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Hundreds take to streets in call for Irish Language Act

February 20, 2017

More than 700 people took to the streets of Newry on Saturday, calling for the introduction of an Irish Language Act.

The crowd assembled at the Town Hall as part of a public demonstration, organised by Irish-language movement, An Dream Dearg.  The purpose of the event was to highlight the lack of rights for Irish speaking people and communities in the North and to call for respect and recognition through the provision of rights-based legislation.

Pádraig Ó Tiarnaigh, spokesperson for An Dream Dearg said it is important for the Irish language community to be as vocal as possible, particularly as the Assembly election draws near.

“The failure of Stormont to deliver on promises made to us makes it imperative that our rights are delivered prior to the resurrection of any Executive,” he told those gathered.

“The continued intransigence and opposition of political unionism, reiterated again recently, illustrates the impossibly of this being resolved locally. Our rights cannot be held hostage to ‘political consensus’ and we call on all political parties who support us to affirm their commitment that they will not be part of any future arrangement that facilitates the active discrimination of Irish speakers.”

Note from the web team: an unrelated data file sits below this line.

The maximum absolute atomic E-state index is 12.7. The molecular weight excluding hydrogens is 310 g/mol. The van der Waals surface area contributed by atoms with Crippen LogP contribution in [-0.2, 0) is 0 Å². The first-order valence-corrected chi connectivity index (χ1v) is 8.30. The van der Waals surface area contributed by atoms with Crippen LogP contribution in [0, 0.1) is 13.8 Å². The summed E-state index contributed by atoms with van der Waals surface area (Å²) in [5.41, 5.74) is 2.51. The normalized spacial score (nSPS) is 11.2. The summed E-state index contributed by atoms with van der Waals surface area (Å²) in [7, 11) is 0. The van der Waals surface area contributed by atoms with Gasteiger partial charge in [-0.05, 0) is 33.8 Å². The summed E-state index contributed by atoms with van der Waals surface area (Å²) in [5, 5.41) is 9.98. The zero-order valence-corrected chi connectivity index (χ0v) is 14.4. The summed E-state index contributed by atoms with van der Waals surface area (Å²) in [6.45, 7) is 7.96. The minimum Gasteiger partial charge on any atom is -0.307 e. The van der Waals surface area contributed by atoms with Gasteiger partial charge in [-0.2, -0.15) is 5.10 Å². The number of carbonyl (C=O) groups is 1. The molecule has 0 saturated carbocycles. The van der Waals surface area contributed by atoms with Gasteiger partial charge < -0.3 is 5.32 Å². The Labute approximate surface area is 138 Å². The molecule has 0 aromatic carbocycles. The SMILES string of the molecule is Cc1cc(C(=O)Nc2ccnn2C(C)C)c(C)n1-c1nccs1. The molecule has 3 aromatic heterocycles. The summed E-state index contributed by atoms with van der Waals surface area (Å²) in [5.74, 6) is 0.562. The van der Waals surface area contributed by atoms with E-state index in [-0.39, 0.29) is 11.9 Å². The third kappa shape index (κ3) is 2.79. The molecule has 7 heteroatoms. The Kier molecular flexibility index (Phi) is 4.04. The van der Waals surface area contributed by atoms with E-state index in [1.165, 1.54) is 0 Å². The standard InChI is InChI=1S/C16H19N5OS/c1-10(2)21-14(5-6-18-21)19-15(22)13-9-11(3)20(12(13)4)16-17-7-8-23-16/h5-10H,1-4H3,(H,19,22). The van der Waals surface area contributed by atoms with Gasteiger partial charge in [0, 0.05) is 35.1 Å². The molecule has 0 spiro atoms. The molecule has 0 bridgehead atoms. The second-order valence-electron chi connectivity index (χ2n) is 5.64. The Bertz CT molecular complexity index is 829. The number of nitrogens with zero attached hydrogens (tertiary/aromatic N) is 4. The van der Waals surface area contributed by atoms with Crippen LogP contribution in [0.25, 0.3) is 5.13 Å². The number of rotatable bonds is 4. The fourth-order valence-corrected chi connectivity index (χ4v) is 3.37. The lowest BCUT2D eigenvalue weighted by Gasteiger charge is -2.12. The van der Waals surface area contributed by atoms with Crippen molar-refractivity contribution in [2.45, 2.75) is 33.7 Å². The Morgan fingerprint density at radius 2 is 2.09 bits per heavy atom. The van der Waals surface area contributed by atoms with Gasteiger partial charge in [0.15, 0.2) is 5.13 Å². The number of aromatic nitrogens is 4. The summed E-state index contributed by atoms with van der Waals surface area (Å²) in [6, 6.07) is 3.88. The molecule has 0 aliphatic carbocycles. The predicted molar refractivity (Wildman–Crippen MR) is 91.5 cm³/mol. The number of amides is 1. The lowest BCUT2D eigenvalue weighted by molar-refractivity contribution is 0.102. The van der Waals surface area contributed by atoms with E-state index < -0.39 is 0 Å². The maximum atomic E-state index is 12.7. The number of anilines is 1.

Sara Ní Chuireáin from South-Down Irish language community said obstacles must be removed to all respect and recognition for all Irish speaking communities.

“This can only be delivered through the provision of rights,” she said.  “We have learnt recently, in this area, of the intervention of our former First Minister to prevent the erection of bilingual signs, in contravention of the expressed wishes of the local community. This highlights the need for legislative protection. We will continue to agitate and organise until our rights are delivered. We ask all of those who support an inclusive, respectful society where diversity is celebrated to stand with us.”

Local Sinn Fein politicians came out in support of the demonstration.  In a statement, the party said the Irish Language Act was promised as part of the St Andrew’s Agreement in 2006, but has faced continued opposition from unionists.

“We in Sinn Féin believe that the time has come for all stakeholders to sit down and discuss the future of the Irish language. We want to show our Unionist neighbours that they need not fear a language, and that An Ghaeilge belongs to us all.   The numbers of young children being educated in the medium of Irish continue to rise, to unprecedented levels, something we wish to protect and encourage. We want language rights for all Gaeilgeoirí  and we are happy to fight for that,” the statement said.

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